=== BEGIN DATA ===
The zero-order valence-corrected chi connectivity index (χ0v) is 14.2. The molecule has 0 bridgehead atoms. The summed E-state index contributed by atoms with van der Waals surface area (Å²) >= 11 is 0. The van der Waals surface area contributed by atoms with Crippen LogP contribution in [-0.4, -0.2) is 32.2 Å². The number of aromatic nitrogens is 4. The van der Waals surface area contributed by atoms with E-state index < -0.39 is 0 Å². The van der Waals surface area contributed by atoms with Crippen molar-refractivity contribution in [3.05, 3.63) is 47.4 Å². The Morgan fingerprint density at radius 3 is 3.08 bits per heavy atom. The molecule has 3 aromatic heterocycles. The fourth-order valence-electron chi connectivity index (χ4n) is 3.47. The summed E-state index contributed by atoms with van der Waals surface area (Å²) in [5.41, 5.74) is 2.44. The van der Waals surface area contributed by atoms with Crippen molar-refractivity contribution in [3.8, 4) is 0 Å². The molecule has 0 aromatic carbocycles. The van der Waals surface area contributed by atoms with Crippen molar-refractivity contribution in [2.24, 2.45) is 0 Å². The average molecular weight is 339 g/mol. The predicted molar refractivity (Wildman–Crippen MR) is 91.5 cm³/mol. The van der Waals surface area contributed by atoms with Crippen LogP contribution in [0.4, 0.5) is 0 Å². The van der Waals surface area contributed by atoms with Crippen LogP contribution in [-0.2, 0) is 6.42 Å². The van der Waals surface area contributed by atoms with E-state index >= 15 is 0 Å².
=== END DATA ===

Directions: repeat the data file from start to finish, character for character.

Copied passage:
The zero-order valence-corrected chi connectivity index (χ0v) is 14.2. The molecule has 0 bridgehead atoms. The summed E-state index contributed by atoms with van der Waals surface area (Å²) >= 11 is 0. The van der Waals surface area contributed by atoms with Crippen LogP contribution in [-0.4, -0.2) is 32.2 Å². The number of aromatic nitrogens is 4. The van der Waals surface area contributed by atoms with E-state index < -0.39 is 0 Å². The van der Waals surface area contributed by atoms with Crippen molar-refractivity contribution in [3.05, 3.63) is 47.4 Å². The Morgan fingerprint density at radius 3 is 3.08 bits per heavy atom. The molecule has 3 aromatic heterocycles. The fourth-order valence-electron chi connectivity index (χ4n) is 3.47. The summed E-state index contributed by atoms with van der Waals surface area (Å²) in [5.41, 5.74) is 2.44. The van der Waals surface area contributed by atoms with Crippen molar-refractivity contribution in [3.8, 4) is 0 Å². The molecule has 0 aromatic carbocycles. The van der Waals surface area contributed by atoms with Crippen molar-refractivity contribution in [2.24, 2.45) is 0 Å². The average molecular weight is 339 g/mol. The predicted molar refractivity (Wildman–Crippen MR) is 91.5 cm³/mol. The van der Waals surface area contributed by atoms with Crippen LogP contribution in [0.4, 0.5) is 0 Å². The van der Waals surface area contributed by atoms with Crippen LogP contribution in [-0.2, 0) is 6.42 Å². The van der Waals surface area contributed by atoms with E-state index >= 15 is 0 Å².